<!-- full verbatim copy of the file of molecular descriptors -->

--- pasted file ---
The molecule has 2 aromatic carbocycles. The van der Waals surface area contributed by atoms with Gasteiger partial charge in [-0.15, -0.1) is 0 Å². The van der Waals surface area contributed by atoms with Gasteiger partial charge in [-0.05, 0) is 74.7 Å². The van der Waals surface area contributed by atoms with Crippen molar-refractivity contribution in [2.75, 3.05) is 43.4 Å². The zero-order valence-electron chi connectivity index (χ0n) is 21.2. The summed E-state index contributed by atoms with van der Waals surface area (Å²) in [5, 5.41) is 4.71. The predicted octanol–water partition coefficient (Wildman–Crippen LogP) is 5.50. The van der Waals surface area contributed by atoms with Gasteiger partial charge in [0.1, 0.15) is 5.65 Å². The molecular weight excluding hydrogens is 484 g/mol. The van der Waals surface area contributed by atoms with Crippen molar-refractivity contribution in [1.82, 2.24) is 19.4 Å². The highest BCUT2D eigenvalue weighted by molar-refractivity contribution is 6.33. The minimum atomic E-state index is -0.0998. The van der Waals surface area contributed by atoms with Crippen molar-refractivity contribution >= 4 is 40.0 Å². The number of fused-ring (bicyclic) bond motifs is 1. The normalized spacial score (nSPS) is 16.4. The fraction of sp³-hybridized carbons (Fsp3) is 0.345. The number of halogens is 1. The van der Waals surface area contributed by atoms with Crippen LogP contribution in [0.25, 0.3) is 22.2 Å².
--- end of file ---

The molecule has 2 aromatic carbocycles. The van der Waals surface area contributed by atoms with Gasteiger partial charge in [-0.15, -0.1) is 0 Å². The van der Waals surface area contributed by atoms with Gasteiger partial charge in [-0.05, 0) is 74.7 Å². The van der Waals surface area contributed by atoms with Crippen molar-refractivity contribution in [2.75, 3.05) is 43.4 Å². The zero-order valence-electron chi connectivity index (χ0n) is 21.2. The summed E-state index contributed by atoms with van der Waals surface area (Å²) in [5, 5.41) is 4.71. The predicted octanol–water partition coefficient (Wildman–Crippen LogP) is 5.50. The van der Waals surface area contributed by atoms with Gasteiger partial charge in [0.1, 0.15) is 5.65 Å². The molecular weight excluding hydrogens is 484 g/mol. The van der Waals surface area contributed by atoms with Crippen molar-refractivity contribution in [1.82, 2.24) is 19.4 Å². The highest BCUT2D eigenvalue weighted by molar-refractivity contribution is 6.33. The minimum atomic E-state index is -0.0998. The van der Waals surface area contributed by atoms with Crippen molar-refractivity contribution >= 4 is 40.0 Å². The number of fused-ring (bicyclic) bond motifs is 1. The normalized spacial score (nSPS) is 16.4. The fraction of sp³-hybridized carbons (Fsp3) is 0.345. The number of halogens is 1. The van der Waals surface area contributed by atoms with Crippen LogP contribution in [0.25, 0.3) is 22.2 Å².